Calvariae with intact soft tissue were prepared for fixation, embedded in paraffin, and sectioned as previously described (8). To assess the bone lining cell density, 5-μm H&E-stained sections were examined at ×1,000 magnification in the area of greatest inflammation in 7 to 10 fields, which were typically between the coronal and the occipital sutures. The number of periosteal cells was determined in each field, and the results were expressed as mean values per mm bone length. Similarly the number of osteoclasts were counted in TRAP-stained sections from tissue obtained 5 days after injection of bacteria into the scalp using Image ProPlus software (Media Cybernetics) as previously described (8). The percent eroded bone surface was measured between and including the coronal and occipital sutures as described (8). Bone formation was also assessed as previously described by quantifying the amount of bone formed adjacent to a reversal line in TRAP stained sections (32, 33). To assess the effect of immunization on bone coupling a ratio of bone resorption and bone formation was calculated for each animal and the data is presented as mean ± SEM.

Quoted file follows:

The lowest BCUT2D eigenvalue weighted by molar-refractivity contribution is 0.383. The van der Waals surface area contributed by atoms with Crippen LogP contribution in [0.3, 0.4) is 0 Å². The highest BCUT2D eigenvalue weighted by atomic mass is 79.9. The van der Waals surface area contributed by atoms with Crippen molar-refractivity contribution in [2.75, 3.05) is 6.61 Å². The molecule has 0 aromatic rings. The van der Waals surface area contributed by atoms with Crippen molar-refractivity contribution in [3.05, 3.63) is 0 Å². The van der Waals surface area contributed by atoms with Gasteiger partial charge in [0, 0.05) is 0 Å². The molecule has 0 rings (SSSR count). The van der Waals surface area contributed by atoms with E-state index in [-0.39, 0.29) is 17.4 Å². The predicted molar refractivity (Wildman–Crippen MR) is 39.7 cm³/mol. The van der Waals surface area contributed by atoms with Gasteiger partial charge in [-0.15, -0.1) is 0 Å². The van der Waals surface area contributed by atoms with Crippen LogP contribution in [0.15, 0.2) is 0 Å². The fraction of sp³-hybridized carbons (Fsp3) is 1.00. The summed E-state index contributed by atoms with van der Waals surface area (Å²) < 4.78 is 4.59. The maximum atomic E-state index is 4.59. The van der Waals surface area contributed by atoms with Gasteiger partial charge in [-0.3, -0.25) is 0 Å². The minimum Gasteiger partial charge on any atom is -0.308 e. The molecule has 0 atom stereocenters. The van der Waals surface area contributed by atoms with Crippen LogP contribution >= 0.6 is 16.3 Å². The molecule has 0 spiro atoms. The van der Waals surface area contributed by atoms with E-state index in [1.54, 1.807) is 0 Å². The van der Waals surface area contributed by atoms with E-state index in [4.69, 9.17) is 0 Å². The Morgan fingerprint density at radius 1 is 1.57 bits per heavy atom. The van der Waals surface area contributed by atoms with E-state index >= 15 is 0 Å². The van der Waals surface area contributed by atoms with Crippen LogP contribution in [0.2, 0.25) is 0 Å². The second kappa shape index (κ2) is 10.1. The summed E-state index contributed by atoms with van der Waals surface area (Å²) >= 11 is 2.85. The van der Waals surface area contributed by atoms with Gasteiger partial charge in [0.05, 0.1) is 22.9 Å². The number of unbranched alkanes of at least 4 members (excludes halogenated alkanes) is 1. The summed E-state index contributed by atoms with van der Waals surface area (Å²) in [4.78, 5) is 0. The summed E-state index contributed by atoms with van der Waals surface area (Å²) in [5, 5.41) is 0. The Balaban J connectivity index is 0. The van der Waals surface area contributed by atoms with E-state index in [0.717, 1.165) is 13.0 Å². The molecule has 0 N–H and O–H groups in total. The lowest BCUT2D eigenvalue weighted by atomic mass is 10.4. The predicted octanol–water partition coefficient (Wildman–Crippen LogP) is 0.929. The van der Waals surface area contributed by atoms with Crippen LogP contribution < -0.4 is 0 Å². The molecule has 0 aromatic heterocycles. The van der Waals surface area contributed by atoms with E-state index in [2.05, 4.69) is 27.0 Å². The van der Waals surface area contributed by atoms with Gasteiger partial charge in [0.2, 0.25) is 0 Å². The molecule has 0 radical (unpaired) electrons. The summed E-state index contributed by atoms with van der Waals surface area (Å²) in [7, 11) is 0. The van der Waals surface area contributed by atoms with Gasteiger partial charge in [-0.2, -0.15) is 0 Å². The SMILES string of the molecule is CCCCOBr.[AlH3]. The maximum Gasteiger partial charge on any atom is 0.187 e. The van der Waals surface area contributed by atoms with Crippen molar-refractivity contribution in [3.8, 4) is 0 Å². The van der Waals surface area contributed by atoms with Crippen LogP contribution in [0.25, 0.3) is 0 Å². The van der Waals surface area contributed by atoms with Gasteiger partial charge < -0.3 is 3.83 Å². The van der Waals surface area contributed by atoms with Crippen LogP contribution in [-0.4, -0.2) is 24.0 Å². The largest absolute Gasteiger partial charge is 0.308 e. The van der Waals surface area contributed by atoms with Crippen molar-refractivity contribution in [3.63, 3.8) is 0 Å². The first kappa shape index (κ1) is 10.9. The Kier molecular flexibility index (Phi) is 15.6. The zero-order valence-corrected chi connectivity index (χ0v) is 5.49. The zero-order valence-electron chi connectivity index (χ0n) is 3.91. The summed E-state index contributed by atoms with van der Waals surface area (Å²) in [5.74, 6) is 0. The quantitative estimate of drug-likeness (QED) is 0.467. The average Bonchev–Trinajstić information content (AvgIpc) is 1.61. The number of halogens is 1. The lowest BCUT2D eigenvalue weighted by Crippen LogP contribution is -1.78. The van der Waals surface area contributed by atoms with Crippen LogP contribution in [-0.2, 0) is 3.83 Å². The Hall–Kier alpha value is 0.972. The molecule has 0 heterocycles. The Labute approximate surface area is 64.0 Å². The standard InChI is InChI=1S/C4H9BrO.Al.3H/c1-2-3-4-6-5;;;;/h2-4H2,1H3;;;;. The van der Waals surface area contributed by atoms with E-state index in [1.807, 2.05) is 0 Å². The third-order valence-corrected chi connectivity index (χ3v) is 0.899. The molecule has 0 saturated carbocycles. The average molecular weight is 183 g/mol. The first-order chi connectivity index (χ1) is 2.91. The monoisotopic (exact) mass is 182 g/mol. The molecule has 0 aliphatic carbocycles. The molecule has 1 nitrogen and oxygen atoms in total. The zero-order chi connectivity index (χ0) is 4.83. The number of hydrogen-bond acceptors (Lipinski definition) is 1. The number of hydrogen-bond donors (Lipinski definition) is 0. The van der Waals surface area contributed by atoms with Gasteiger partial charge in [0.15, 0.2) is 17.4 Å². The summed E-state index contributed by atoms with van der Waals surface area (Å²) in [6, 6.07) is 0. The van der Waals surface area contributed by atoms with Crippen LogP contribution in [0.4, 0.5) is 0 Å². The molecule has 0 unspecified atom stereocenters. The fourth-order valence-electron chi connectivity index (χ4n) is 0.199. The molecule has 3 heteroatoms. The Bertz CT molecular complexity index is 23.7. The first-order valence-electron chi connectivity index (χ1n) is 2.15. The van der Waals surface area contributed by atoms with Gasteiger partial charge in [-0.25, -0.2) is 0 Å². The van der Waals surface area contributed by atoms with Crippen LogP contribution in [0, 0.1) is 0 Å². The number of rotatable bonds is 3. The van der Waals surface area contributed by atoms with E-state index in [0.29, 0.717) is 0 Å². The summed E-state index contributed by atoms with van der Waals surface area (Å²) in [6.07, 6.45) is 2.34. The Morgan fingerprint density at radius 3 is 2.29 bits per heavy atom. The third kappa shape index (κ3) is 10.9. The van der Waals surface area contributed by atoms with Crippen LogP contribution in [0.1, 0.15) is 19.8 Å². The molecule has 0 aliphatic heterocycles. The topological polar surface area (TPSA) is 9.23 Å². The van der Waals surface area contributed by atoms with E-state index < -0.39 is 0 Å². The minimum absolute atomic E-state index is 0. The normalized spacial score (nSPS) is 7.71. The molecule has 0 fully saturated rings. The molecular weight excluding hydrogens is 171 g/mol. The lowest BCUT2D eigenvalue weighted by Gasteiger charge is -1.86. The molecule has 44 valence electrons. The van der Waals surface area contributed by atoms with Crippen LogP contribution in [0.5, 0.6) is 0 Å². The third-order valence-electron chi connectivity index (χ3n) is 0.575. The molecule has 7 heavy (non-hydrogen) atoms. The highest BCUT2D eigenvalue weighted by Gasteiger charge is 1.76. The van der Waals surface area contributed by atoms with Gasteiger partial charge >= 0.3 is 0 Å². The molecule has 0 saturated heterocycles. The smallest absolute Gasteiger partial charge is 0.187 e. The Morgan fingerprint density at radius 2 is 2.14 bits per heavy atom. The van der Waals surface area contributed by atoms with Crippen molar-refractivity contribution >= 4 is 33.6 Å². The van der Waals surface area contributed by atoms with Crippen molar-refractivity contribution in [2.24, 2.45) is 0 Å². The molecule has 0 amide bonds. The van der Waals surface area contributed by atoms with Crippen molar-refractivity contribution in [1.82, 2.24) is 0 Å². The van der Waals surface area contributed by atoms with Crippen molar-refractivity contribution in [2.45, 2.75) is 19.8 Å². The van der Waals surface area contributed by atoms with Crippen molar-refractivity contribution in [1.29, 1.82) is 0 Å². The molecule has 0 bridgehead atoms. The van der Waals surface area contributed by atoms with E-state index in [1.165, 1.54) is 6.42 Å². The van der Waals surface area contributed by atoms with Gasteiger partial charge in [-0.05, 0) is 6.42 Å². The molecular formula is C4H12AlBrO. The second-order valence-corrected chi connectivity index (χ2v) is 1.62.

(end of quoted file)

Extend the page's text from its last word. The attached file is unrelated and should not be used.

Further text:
Apoptotic bone-lining cells were examined by in situ terminal deoxynucleotidyltransferase-mediated dUTP (TdT)-biotin nick end labeling (TUNEL) assay using a DeadEnd fluorometric kit (Promega) following the manufacturer’s instructions. After staining, the slide was mounted in mounting medium containing nuclear stain 4′, 6-diamidino-2-phenylindole (Vector Laboratories). The number of TUNEL-positive periosteal cells between the occipital and coronal sutures was counted at ×1,000 magnification. Apoptotic periosteal cells were counted in the two cell layers adjacent to calvarial bone. Fluorescent and phase contrast images (original magnification ×400) were digitally captured. The data presented are mean TUNEL-positive cells ± SEM. The number of activated caspase-3 immunopositive bone lining cells was also measured. Caspase-3 immunostaining was conducted with 1/100 dilution of specific Ab for cleaved caspase-3 (Cell Signaling Technology) followed by incubation with a biotinylated anti-rabbit secondary Ab (Chemicon) and avidin-biotin complex, which was localized with 3,3′-diaminobenzidine tetrahydrochloride as a chromogen (Vector Laboratories). Immunopositive cells were counted as described above at ×1,000 magnification. There was no nonspecific binding determined by incubation with matched control Ab.